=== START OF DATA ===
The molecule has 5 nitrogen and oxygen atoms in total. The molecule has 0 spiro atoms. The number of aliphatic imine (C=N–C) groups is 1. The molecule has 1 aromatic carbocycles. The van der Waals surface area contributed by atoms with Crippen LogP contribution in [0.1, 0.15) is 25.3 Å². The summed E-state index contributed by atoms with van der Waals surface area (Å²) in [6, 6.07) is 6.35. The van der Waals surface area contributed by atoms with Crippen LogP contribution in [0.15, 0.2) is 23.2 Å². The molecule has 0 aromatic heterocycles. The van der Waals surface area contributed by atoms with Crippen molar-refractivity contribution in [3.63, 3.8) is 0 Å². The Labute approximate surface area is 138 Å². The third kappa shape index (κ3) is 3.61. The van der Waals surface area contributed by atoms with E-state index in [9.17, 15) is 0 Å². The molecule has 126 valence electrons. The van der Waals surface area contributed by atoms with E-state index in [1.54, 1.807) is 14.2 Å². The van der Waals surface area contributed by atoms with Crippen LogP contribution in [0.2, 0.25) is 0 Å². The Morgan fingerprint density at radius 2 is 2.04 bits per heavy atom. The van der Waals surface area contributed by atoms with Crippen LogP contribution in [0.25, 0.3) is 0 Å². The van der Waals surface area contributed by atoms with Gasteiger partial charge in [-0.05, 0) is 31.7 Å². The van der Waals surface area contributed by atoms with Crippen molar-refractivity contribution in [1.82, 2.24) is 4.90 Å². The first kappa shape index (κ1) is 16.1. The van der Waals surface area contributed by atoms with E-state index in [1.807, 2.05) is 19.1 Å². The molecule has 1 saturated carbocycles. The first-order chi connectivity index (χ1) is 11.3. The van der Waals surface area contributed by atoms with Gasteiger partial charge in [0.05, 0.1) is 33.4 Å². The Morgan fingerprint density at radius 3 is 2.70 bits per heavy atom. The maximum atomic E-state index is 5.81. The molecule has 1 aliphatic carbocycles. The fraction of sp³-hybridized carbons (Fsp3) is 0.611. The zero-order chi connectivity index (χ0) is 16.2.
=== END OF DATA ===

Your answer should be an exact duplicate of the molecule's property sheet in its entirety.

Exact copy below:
The molecule has 5 nitrogen and oxygen atoms in total. The molecule has 0 spiro atoms. The number of aliphatic imine (C=N–C) groups is 1. The molecule has 1 aromatic carbocycles. The van der Waals surface area contributed by atoms with Crippen LogP contribution in [0.1, 0.15) is 25.3 Å². The summed E-state index contributed by atoms with van der Waals surface area (Å²) in [6, 6.07) is 6.35. The van der Waals surface area contributed by atoms with Crippen LogP contribution in [0.15, 0.2) is 23.2 Å². The molecule has 0 aromatic heterocycles. The van der Waals surface area contributed by atoms with Crippen molar-refractivity contribution in [3.63, 3.8) is 0 Å². The Labute approximate surface area is 138 Å². The third kappa shape index (κ3) is 3.61. The van der Waals surface area contributed by atoms with E-state index in [9.17, 15) is 0 Å². The molecule has 126 valence electrons. The van der Waals surface area contributed by atoms with E-state index in [1.54, 1.807) is 14.2 Å². The van der Waals surface area contributed by atoms with Crippen LogP contribution in [0.2, 0.25) is 0 Å². The Morgan fingerprint density at radius 2 is 2.04 bits per heavy atom. The van der Waals surface area contributed by atoms with Crippen LogP contribution in [0.25, 0.3) is 0 Å². The van der Waals surface area contributed by atoms with Gasteiger partial charge in [-0.05, 0) is 31.7 Å². The van der Waals surface area contributed by atoms with Crippen molar-refractivity contribution in [1.82, 2.24) is 4.90 Å². The first kappa shape index (κ1) is 16.1. The van der Waals surface area contributed by atoms with E-state index in [1.807, 2.05) is 19.1 Å². The molecule has 1 saturated carbocycles. The first-order chi connectivity index (χ1) is 11.3. The van der Waals surface area contributed by atoms with Gasteiger partial charge in [0.05, 0.1) is 33.4 Å². The Morgan fingerprint density at radius 3 is 2.70 bits per heavy atom. The maximum atomic E-state index is 5.81. The molecule has 1 aliphatic carbocycles. The fraction of sp³-hybridized carbons (Fsp3) is 0.611. The zero-order chi connectivity index (χ0) is 16.2.